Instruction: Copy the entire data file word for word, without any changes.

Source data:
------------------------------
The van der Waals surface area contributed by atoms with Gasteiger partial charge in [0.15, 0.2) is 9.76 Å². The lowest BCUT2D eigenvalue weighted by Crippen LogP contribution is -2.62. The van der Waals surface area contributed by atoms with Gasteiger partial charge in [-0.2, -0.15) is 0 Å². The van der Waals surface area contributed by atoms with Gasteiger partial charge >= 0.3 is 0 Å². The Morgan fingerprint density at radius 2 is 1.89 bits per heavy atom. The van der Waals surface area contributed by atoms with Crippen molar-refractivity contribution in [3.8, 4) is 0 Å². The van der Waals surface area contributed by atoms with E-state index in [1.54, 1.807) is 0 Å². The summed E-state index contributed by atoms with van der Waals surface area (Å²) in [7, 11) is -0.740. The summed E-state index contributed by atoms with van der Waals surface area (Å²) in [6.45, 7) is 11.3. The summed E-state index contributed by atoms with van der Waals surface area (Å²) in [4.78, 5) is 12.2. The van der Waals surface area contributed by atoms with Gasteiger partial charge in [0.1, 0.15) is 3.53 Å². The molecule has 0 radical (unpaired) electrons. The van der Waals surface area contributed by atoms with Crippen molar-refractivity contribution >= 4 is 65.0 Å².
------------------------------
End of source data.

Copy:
The van der Waals surface area contributed by atoms with Gasteiger partial charge in [0.15, 0.2) is 9.76 Å². The lowest BCUT2D eigenvalue weighted by Crippen LogP contribution is -2.62. The van der Waals surface area contributed by atoms with Gasteiger partial charge in [-0.2, -0.15) is 0 Å². The van der Waals surface area contributed by atoms with Gasteiger partial charge >= 0.3 is 0 Å². The Morgan fingerprint density at radius 2 is 1.89 bits per heavy atom. The van der Waals surface area contributed by atoms with Crippen molar-refractivity contribution in [3.8, 4) is 0 Å². The van der Waals surface area contributed by atoms with E-state index in [1.54, 1.807) is 0 Å². The summed E-state index contributed by atoms with van der Waals surface area (Å²) in [7, 11) is -0.740. The summed E-state index contributed by atoms with van der Waals surface area (Å²) in [6.45, 7) is 11.3. The summed E-state index contributed by atoms with van der Waals surface area (Å²) in [4.78, 5) is 12.2. The van der Waals surface area contributed by atoms with Gasteiger partial charge in [0.1, 0.15) is 3.53 Å². The molecule has 0 radical (unpaired) electrons. The van der Waals surface area contributed by atoms with Crippen molar-refractivity contribution >= 4 is 65.0 Å².